Sometimes a borrower will sign both a longer, more complex loan agreement that governs the terms of the loan and repayment, and also sign a shorter promissory note for the same loan or obligation. When asked to sign both documents, a borrower should verify that the promissory note refers to the loan agreement so that it is clear that only one debt is owed and that the full provisions of the longer loan agreement apply to payment and enforcement of the debt.

A promissory note will not ordinarily include restrictions that would prevent the promisee from transferring ownership of the note to another party. A loan agreement is more likely to include terms that restrict or prevent transfer of ownership without the consent of the promisee.

Promissory Notes vs. IOUs

An IOU ("I Owe You") is an informal term given for a very short promise to repay, perhaps providing little more than the identity of the promisor, promisee and amount to be repaid. An IOU may do little or nothing more than acknowledge a debt.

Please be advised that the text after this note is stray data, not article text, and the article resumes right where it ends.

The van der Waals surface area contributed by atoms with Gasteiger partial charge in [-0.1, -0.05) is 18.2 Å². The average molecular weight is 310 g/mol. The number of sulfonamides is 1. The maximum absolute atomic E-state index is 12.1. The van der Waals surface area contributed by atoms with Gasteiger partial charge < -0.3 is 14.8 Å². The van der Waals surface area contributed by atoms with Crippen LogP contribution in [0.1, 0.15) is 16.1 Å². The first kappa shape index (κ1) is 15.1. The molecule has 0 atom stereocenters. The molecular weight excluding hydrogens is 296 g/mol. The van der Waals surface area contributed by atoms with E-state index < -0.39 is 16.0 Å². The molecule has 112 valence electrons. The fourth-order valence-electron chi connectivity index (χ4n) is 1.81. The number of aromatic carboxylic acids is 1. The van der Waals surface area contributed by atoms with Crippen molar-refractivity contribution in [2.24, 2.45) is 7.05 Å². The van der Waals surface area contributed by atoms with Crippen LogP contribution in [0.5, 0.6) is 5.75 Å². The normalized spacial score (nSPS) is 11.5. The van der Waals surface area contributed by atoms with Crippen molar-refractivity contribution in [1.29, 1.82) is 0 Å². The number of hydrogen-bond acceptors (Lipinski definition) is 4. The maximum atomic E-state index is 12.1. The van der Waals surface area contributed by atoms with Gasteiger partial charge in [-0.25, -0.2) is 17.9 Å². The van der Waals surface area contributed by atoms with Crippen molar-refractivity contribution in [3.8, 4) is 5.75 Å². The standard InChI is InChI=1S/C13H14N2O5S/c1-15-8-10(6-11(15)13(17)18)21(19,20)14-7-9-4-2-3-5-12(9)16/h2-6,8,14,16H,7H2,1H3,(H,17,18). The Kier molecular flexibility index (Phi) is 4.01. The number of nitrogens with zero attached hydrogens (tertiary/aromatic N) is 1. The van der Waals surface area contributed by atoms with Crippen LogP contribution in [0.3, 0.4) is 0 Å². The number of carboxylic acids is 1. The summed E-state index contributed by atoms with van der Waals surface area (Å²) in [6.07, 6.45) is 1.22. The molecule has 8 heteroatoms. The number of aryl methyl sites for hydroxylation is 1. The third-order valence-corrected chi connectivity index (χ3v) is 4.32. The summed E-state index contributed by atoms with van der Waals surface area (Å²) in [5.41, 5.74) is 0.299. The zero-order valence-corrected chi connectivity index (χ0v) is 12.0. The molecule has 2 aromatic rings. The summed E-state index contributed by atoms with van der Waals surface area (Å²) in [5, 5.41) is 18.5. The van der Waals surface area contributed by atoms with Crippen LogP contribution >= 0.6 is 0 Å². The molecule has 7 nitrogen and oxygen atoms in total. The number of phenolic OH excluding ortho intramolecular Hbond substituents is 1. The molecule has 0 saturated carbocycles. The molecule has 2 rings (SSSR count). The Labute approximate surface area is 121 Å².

Without a recitation of consideration or repayment terms, a person who is attempting to collect money under an IOU may have difficulty convincing a court that the debt is valid or that payment is due.

Potential Pitfalls in Promissory Notes

When entering into a promissory note, both the promisor and the promisee must be careful not to make mistakes that may negatively affect their rights or the enforceability of the note.

Security for the Loan